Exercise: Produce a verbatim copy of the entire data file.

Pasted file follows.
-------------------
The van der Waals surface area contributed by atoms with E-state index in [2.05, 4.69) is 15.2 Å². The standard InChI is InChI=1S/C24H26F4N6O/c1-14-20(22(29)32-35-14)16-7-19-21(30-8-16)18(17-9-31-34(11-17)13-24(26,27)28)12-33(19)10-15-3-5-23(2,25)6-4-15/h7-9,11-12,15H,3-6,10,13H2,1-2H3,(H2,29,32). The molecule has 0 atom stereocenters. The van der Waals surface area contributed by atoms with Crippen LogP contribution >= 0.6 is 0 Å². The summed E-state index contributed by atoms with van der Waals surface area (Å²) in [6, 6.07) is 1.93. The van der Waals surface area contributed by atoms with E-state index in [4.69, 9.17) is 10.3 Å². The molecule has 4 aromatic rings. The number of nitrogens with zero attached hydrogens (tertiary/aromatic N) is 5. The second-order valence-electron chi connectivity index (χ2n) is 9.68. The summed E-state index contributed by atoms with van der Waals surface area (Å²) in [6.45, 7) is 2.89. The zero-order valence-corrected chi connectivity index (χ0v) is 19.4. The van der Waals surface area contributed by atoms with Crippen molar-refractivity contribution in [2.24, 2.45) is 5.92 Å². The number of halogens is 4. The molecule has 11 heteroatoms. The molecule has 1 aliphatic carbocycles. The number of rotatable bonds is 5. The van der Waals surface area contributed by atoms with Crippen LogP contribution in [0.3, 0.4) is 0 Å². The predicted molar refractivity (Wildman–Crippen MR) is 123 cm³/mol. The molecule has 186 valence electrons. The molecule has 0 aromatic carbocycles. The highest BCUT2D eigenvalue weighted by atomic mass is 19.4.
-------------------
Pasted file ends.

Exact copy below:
The van der Waals surface area contributed by atoms with E-state index in [2.05, 4.69) is 15.2 Å². The standard InChI is InChI=1S/C24H26F4N6O/c1-14-20(22(29)32-35-14)16-7-19-21(30-8-16)18(17-9-31-34(11-17)13-24(26,27)28)12-33(19)10-15-3-5-23(2,25)6-4-15/h7-9,11-12,15H,3-6,10,13H2,1-2H3,(H2,29,32). The molecule has 0 atom stereocenters. The van der Waals surface area contributed by atoms with Crippen LogP contribution >= 0.6 is 0 Å². The summed E-state index contributed by atoms with van der Waals surface area (Å²) in [6, 6.07) is 1.93. The van der Waals surface area contributed by atoms with E-state index in [4.69, 9.17) is 10.3 Å². The molecule has 4 aromatic rings. The number of nitrogens with zero attached hydrogens (tertiary/aromatic N) is 5. The second-order valence-electron chi connectivity index (χ2n) is 9.68. The summed E-state index contributed by atoms with van der Waals surface area (Å²) in [6.45, 7) is 2.89. The zero-order valence-corrected chi connectivity index (χ0v) is 19.4. The van der Waals surface area contributed by atoms with Crippen molar-refractivity contribution in [2.24, 2.45) is 5.92 Å². The number of halogens is 4. The molecule has 11 heteroatoms. The molecule has 1 aliphatic carbocycles. The number of rotatable bonds is 5. The van der Waals surface area contributed by atoms with Crippen LogP contribution in [0.3, 0.4) is 0 Å². The predicted molar refractivity (Wildman–Crippen MR) is 123 cm³/mol. The molecule has 186 valence electrons. The molecule has 0 aromatic carbocycles. The highest BCUT2D eigenvalue weighted by atomic mass is 19.4.